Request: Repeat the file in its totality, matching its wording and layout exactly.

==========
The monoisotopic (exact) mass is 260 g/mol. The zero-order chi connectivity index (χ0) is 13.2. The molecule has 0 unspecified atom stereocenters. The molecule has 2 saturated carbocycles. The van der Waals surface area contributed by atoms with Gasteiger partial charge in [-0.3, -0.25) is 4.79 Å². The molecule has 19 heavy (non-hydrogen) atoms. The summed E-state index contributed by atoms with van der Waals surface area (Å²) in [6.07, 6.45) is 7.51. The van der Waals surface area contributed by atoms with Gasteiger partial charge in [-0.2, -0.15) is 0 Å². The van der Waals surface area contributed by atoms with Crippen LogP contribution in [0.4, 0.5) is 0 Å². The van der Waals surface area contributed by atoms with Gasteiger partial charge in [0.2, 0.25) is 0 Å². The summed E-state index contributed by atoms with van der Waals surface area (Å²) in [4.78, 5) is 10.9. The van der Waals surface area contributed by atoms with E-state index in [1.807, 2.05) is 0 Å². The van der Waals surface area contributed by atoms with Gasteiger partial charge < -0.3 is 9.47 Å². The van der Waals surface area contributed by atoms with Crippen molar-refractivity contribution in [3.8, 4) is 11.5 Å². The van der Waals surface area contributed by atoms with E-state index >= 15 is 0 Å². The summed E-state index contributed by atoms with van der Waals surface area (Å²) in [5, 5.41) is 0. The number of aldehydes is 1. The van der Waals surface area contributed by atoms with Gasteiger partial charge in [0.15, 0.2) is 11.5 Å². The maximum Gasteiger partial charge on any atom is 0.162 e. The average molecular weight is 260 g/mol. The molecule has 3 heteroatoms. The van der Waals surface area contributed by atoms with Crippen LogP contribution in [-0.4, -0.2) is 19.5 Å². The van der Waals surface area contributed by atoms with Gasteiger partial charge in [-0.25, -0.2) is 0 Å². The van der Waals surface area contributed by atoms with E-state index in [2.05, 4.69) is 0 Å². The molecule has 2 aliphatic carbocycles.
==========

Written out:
The monoisotopic (exact) mass is 260 g/mol. The zero-order chi connectivity index (χ0) is 13.2. The molecule has 0 unspecified atom stereocenters. The molecule has 2 saturated carbocycles. The van der Waals surface area contributed by atoms with Gasteiger partial charge in [-0.3, -0.25) is 4.79 Å². The molecule has 19 heavy (non-hydrogen) atoms. The summed E-state index contributed by atoms with van der Waals surface area (Å²) in [6.07, 6.45) is 7.51. The van der Waals surface area contributed by atoms with Gasteiger partial charge in [-0.2, -0.15) is 0 Å². The van der Waals surface area contributed by atoms with Crippen LogP contribution in [0.4, 0.5) is 0 Å². The van der Waals surface area contributed by atoms with Gasteiger partial charge in [0.2, 0.25) is 0 Å². The summed E-state index contributed by atoms with van der Waals surface area (Å²) in [4.78, 5) is 10.9. The van der Waals surface area contributed by atoms with E-state index in [1.807, 2.05) is 0 Å². The van der Waals surface area contributed by atoms with Gasteiger partial charge < -0.3 is 9.47 Å². The van der Waals surface area contributed by atoms with Crippen molar-refractivity contribution in [3.8, 4) is 11.5 Å². The van der Waals surface area contributed by atoms with E-state index >= 15 is 0 Å². The summed E-state index contributed by atoms with van der Waals surface area (Å²) in [5, 5.41) is 0. The number of aldehydes is 1. The van der Waals surface area contributed by atoms with Gasteiger partial charge in [0.15, 0.2) is 11.5 Å². The maximum Gasteiger partial charge on any atom is 0.162 e. The average molecular weight is 260 g/mol. The molecule has 3 heteroatoms. The van der Waals surface area contributed by atoms with Crippen LogP contribution in [-0.4, -0.2) is 19.5 Å². The van der Waals surface area contributed by atoms with Gasteiger partial charge in [-0.25, -0.2) is 0 Å². The van der Waals surface area contributed by atoms with E-state index in [2.05, 4.69) is 0 Å². The molecule has 2 aliphatic carbocycles.